The first season of Luke Cage was flawed (a lot of very macho and repetitive fighting) but pretty much worked. The second season builds on the first season, reducing the amount of fighting but making the fights that happen more meaningful, and strengthening the female roles. The second season also works hard to add more intellectual content – and, apart from the odd misfire, succeeds. There are the usual themes of debating the true nature of a hero, of how the children inherit the sins of the father, and so on, but then there are some surprising issues raised, such as the relative social status of different shades of black, of the new nature of the American Dream, and of the superior value of a benevolent dictatorship. There’s even bisexual representation, which is extremely rare (the ‘B’ in LGBTQ is traditionally ignored and treated with suspicion).
Don’t get me wrong, season 2 still has some significant issues. There is far too much navel-gazing (reciting umpteen cliches, platitudes, aphorisms, addages and non-sensical mantras), the contrived ‘row’ between Luke and his girlfriend (all done in mixed metaphor, DIY psychobabble and American pseudo-Christian-speak) will have you groaning and reaching for the fast forward button, the attempt to involve Instagram etc to ‘be down with the kids’ will have you cringing, and the appearance of the Mighty Cheesey Fist completely ruins episode 10 (a tragedy for me, cos I always loved the Iron Fist comics and am still devastated by what they’ve done to him on the small screen).
Yet the Bushmaster baddie (played superbly well by Mustafa Shakir) is a genuine challenge to Luke’s ominipotence and introduces some refreshingly different Jamaican mythos, politics, gang culture and patois. There are great, complex and intriguing female roles – Alfre Woodard as the Queen of gangsters is chilling and utterly convincing. The soundtrack, with regular appearances of both legendary and upcoming black musical artists, is banging. And this season actually succeeds in doing something ‘new’ (where the second season of Jessica Jones tried but failed), something new within the wider superhero genre, not just within the Marvel tv and film world. The second season of Luke Cage had an unpredictable ending which actually made me reflect back on all the other episodes and ‘see’ things differently. What Luke represents at the end of the season does break the mould. I genuinely look forward to the third season – if it can build on season 2 (in the way season 2 has built on season 1) then we should be in for something very special.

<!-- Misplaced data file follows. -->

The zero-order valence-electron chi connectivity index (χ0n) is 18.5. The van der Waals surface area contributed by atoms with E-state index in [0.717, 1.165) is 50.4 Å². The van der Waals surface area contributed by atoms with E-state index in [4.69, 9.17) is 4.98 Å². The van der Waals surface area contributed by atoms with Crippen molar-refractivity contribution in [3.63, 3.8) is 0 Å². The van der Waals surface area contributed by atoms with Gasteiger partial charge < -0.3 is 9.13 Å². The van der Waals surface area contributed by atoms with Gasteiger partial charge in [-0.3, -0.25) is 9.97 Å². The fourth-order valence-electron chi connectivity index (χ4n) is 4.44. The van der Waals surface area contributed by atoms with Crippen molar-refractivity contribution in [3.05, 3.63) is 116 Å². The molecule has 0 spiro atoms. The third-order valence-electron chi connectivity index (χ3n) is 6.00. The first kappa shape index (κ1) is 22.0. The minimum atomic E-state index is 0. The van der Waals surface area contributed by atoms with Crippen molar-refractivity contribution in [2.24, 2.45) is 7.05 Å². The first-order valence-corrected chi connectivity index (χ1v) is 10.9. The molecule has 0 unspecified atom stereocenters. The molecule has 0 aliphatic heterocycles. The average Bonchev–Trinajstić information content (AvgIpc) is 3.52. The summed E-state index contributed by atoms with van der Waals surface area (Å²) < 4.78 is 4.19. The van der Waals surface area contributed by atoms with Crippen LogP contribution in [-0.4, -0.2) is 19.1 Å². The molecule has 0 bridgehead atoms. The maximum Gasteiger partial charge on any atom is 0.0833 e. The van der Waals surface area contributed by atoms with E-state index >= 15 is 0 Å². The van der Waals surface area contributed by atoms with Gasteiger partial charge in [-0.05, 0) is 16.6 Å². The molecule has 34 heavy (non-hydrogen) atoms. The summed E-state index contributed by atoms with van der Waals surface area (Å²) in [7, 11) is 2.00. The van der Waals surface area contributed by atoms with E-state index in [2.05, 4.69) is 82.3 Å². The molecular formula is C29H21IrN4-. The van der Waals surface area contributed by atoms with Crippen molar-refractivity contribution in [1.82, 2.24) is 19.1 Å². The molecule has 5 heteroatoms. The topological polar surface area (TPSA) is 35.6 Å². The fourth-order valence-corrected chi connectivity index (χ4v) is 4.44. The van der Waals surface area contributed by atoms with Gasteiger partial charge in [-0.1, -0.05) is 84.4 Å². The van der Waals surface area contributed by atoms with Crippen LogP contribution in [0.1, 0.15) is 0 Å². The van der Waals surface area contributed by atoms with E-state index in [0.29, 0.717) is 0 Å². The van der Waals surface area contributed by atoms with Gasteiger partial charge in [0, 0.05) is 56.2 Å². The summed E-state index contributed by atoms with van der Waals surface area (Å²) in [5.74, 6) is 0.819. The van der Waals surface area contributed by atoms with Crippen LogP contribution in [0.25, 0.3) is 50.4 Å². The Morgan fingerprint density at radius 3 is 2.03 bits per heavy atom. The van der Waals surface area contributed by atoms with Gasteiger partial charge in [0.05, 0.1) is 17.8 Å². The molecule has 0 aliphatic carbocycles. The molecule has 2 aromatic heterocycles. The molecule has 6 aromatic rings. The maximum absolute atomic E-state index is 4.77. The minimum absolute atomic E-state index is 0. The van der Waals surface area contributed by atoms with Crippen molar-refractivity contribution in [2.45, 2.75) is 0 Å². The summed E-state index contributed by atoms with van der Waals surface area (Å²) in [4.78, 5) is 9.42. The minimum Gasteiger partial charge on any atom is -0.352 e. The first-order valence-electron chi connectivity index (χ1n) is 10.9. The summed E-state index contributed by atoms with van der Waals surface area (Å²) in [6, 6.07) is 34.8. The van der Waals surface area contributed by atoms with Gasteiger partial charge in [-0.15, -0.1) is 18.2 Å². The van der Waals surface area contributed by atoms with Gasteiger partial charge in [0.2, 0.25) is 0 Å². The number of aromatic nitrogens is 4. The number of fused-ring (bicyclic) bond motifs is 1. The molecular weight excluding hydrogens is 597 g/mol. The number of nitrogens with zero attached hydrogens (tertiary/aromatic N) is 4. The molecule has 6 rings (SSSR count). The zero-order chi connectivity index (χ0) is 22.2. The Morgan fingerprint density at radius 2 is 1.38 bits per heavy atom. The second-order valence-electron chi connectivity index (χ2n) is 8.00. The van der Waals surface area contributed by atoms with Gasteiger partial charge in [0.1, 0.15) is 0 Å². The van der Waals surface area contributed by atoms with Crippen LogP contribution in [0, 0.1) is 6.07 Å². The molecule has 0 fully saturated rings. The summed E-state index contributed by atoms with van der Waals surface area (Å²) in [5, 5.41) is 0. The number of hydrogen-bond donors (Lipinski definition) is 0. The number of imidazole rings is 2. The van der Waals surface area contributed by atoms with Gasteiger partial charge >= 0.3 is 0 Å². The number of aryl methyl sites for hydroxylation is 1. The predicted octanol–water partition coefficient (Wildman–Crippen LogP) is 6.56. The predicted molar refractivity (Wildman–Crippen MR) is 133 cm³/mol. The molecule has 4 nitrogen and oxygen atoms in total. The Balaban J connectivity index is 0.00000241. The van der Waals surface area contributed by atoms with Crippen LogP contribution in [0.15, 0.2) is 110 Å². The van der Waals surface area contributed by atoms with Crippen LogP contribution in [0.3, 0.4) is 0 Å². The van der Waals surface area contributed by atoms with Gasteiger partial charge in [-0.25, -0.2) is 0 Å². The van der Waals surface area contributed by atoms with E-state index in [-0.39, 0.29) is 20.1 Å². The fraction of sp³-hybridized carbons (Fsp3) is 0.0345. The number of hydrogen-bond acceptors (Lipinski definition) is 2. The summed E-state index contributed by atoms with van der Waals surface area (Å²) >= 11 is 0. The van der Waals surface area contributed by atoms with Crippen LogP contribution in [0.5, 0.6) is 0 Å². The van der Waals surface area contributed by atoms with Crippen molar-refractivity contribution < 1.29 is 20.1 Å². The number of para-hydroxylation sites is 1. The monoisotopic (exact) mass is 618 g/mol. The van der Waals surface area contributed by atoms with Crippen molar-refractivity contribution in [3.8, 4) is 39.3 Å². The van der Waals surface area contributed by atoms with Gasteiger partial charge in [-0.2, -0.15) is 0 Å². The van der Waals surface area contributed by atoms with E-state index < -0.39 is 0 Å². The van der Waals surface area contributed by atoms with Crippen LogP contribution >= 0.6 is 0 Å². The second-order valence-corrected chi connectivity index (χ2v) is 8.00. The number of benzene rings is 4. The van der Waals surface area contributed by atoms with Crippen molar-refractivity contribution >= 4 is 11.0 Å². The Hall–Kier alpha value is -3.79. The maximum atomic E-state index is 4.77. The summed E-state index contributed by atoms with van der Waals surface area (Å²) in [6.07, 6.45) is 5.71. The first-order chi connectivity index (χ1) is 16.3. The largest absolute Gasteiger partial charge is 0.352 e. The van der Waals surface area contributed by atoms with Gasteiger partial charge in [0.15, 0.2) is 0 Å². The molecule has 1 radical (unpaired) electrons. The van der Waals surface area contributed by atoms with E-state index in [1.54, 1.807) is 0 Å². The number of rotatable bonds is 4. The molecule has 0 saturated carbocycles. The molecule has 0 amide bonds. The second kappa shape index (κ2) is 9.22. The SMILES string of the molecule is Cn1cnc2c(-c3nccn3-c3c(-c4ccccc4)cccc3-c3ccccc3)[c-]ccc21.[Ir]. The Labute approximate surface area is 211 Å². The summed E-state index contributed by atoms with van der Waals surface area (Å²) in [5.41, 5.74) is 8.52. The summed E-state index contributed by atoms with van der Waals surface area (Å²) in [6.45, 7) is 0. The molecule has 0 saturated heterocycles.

There are some duff episodes along the way (episodes 2 and 3 spring to mind), but they are worth getting thru. The RumPunch Massacre is truly something shocking. Watch for it. And I wanna try drinking Bushmaster rum!